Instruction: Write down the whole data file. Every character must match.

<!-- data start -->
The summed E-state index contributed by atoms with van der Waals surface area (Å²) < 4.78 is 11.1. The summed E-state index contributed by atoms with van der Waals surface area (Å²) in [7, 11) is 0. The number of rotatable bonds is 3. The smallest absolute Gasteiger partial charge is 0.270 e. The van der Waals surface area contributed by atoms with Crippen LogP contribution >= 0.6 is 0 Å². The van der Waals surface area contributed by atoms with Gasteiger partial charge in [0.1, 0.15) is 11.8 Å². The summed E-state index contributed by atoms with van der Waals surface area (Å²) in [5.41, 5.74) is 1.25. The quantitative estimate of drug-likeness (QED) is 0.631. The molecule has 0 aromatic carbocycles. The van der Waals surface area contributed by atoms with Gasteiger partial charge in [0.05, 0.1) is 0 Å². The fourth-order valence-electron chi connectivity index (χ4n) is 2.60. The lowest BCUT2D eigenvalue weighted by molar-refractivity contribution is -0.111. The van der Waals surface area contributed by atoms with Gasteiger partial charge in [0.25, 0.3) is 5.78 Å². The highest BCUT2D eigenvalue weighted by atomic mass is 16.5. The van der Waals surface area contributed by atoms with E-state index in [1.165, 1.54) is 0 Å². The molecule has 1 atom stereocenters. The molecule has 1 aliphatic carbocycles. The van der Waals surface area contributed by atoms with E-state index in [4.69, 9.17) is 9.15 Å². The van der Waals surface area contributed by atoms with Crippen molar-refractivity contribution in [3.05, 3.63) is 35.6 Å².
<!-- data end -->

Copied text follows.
The summed E-state index contributed by atoms with van der Waals surface area (Å²) < 4.78 is 11.1. The summed E-state index contributed by atoms with van der Waals surface area (Å²) in [7, 11) is 0. The number of rotatable bonds is 3. The smallest absolute Gasteiger partial charge is 0.270 e. The van der Waals surface area contributed by atoms with Crippen LogP contribution >= 0.6 is 0 Å². The van der Waals surface area contributed by atoms with Gasteiger partial charge in [0.1, 0.15) is 11.8 Å². The summed E-state index contributed by atoms with van der Waals surface area (Å²) in [5.41, 5.74) is 1.25. The quantitative estimate of drug-likeness (QED) is 0.631. The molecule has 0 aromatic carbocycles. The van der Waals surface area contributed by atoms with Gasteiger partial charge in [0.05, 0.1) is 0 Å². The fourth-order valence-electron chi connectivity index (χ4n) is 2.60. The lowest BCUT2D eigenvalue weighted by molar-refractivity contribution is -0.111. The van der Waals surface area contributed by atoms with Gasteiger partial charge in [0.25, 0.3) is 5.78 Å². The highest BCUT2D eigenvalue weighted by atomic mass is 16.5. The van der Waals surface area contributed by atoms with E-state index in [1.165, 1.54) is 0 Å². The molecule has 1 atom stereocenters. The molecule has 1 aliphatic carbocycles. The van der Waals surface area contributed by atoms with E-state index in [4.69, 9.17) is 9.15 Å². The van der Waals surface area contributed by atoms with Crippen molar-refractivity contribution in [3.05, 3.63) is 35.6 Å².